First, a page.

Reeling in the middle class

By Katie Jolgen | Staff Writer

State financial relief is in store for thousands of middle class students attending California’s public universities thanks to a new financial aid program aimed at families that earn an annual income of up to $150,000.

Launched in the 2014-2015 school year, the Middle Class Scholarship made many of its initial awards in September, when nearly 73,000 students were notified that they would receive some form of financial aid.
Some legislators were concerned that the initial $107 million appropriation would be insufficient to fund the projected 150,000 UC and CSU students expected to apply for the MCS. However, so far only half that number of students have applied and been deemed eligible to receive MCS.
The MCS is available through the California Student Aid Commission, the same agency through which students may file the Free Application for Federal Student Aid, or FAFSA, each year. The scholarship is another component of FAFSA. It does not require a separate application.
To qualify for the MCS, a student must be a California resident, be a permanent resident or have attained AB 540 student status, according to the CSAC website.
Students must also be attending a University of California or California State University school and must meet certain income and financial aid standards while maintaining satisfactory academic progress, including taking sufficient units and meeting GPA According to the Department of Institutional Research, Citrus College had 602 students transfer from the campus to a UC or CSU in the 2013-2014 school year, who may then find themselves eligible for the MCS.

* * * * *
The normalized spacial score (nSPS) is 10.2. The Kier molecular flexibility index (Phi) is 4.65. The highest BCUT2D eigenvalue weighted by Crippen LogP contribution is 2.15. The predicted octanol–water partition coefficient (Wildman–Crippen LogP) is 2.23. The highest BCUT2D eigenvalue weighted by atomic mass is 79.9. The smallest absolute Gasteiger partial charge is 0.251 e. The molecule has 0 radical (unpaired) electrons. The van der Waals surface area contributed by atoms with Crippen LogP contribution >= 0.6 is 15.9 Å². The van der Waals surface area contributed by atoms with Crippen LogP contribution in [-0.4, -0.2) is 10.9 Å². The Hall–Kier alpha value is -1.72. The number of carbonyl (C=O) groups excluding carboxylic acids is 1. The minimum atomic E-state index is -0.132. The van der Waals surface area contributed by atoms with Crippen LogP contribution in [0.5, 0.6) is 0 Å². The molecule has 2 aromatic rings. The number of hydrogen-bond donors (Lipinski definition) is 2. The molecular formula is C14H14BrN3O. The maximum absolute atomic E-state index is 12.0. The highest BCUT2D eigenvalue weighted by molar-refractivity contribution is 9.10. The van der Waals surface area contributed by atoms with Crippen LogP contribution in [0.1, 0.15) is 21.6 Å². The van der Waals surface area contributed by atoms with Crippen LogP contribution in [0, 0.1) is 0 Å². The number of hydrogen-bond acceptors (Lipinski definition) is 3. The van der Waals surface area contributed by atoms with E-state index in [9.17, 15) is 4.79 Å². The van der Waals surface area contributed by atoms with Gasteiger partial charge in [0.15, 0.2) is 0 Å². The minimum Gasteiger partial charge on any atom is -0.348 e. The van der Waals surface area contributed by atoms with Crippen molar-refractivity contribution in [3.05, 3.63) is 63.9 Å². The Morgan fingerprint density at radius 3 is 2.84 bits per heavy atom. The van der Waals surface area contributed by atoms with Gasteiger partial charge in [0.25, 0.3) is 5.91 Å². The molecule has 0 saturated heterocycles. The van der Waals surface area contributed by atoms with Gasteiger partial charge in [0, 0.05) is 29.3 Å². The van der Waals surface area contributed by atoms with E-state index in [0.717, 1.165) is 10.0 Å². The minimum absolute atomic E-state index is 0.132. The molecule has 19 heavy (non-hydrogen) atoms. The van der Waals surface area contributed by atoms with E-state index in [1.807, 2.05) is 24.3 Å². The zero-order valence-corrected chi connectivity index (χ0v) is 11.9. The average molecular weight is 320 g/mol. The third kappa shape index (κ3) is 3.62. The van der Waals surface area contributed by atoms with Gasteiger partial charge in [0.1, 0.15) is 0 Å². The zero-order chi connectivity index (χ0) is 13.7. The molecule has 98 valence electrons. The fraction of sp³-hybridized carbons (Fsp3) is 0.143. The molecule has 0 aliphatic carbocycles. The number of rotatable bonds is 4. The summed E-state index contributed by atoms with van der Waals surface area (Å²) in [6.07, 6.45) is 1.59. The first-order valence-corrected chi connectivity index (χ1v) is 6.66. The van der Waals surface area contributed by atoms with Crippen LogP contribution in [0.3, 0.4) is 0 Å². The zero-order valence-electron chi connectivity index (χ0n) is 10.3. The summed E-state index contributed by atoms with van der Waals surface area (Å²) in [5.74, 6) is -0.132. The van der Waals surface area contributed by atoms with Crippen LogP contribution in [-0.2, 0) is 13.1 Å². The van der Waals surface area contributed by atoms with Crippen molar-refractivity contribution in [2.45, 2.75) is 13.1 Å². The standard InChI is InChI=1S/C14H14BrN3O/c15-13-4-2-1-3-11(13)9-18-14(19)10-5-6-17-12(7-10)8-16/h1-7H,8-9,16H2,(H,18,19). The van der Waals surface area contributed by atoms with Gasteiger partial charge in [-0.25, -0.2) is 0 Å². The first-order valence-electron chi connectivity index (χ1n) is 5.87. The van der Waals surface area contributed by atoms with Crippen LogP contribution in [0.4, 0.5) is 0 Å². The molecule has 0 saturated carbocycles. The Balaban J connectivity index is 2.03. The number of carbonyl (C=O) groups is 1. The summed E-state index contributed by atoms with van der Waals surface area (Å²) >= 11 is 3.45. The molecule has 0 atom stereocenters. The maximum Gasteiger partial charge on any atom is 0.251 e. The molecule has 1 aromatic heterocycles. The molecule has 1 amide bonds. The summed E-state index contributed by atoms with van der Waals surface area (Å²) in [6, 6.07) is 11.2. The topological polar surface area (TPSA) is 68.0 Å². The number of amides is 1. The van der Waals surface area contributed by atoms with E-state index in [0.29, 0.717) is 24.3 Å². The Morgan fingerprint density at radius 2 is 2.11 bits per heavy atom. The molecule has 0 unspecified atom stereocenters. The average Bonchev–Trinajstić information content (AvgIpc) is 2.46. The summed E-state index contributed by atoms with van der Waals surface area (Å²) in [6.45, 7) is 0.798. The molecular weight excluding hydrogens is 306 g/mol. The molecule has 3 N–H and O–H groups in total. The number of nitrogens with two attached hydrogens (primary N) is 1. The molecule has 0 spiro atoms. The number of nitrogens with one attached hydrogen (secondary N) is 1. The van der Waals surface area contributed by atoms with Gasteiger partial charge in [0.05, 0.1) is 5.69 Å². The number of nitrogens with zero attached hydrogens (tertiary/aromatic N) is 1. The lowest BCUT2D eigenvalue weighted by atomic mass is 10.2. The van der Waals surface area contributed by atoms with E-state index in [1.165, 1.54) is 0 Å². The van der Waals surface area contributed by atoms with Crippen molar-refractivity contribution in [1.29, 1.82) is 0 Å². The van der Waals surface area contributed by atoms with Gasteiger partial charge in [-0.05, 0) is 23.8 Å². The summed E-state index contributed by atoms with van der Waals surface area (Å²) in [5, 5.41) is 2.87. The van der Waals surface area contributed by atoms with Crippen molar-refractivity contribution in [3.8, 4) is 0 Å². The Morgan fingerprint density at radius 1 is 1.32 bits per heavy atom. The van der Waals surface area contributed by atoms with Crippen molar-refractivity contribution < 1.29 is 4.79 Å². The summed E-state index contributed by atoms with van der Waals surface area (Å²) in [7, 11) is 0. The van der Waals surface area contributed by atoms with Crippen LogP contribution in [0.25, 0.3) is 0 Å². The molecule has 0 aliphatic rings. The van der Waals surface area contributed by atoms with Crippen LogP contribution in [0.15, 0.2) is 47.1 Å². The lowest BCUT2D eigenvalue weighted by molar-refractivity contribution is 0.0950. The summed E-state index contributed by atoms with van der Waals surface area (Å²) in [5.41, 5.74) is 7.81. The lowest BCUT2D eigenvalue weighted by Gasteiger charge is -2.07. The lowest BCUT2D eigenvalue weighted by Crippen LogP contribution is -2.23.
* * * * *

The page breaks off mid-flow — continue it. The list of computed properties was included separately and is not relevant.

Students from middle-class families might skip the FAFSA altogether, wrongly assuming that they are eligible only for loans, said Diana Fuentes-Michel, executive director of the Student Aid Commission. She said she expects more students will complete the form next year as word spreads about the scholarship.
In order to be eligible to receive financial aid, students must complete a FAFSA/California Dream Act application by the deadline, though CSAC advises that students apply as soon as possible to receive aid for winter 2015 or spring 2016.

Photo Illustration by Mikey Romero/Clarion

Photo Illustration by Mikey Romero/Clarion

Families with an annual income of more than $100,000 have the opportunity to receive up to 40 percent of mandatory statewide tuition and fees. Students with a family income between $100,001 and $150,000 are eligible for a reduced scholarship of no less than 10 percent of tuition and fees on a sliding scale.
The California Student Aid Commission has also determined that the amount of the scholarship will increase each academic year, with the maximum to be reached in the 2017-2018 school year. The average award this school year was $1,112 for UC and $627 for CSU.
While students may only receive 10 percent of their tuition and fees in their first year of applying, the award may increase to 40 percent by 2017-2018 and the commission will notify students of their award.
The award amounts are determined after a student is given any Federal Pell Grant, Cal Grant or institutional need-based grant for which he or she is eligible. The final award amount will be based on the number of students eligible for the MCS statewide and the funding allotted from the state budget.
This scholarship, signed into law by Gov. Jerry Brown, is designed to lead the way toward college affordability. With several fee hikes over the past 10 years, tuition is up 190 percent for UC and 145 percent at CSU.
Many students who filed applications were disqualified because they receive need-based aid of more than 40 percent of their tuition, according to Patti Colston, spokesperson for the commission.
Faced with the underwhelming number of students who have applied, the California Student Aid Commission has extended the deadline to June 30 for students who have not yet filed their financial aid forms for the year.
“We’re trying to cast a wider net,” Colston said.
Though students may wait until the June 30 deadline, 11,000 additional awards are expected to be distributed for the winter 2015 and spring 2016 school terms. To check the status of a Cal Grant or FAFSA application, students may call the California Student Aid Commission help line at 1 (888) 224-7268.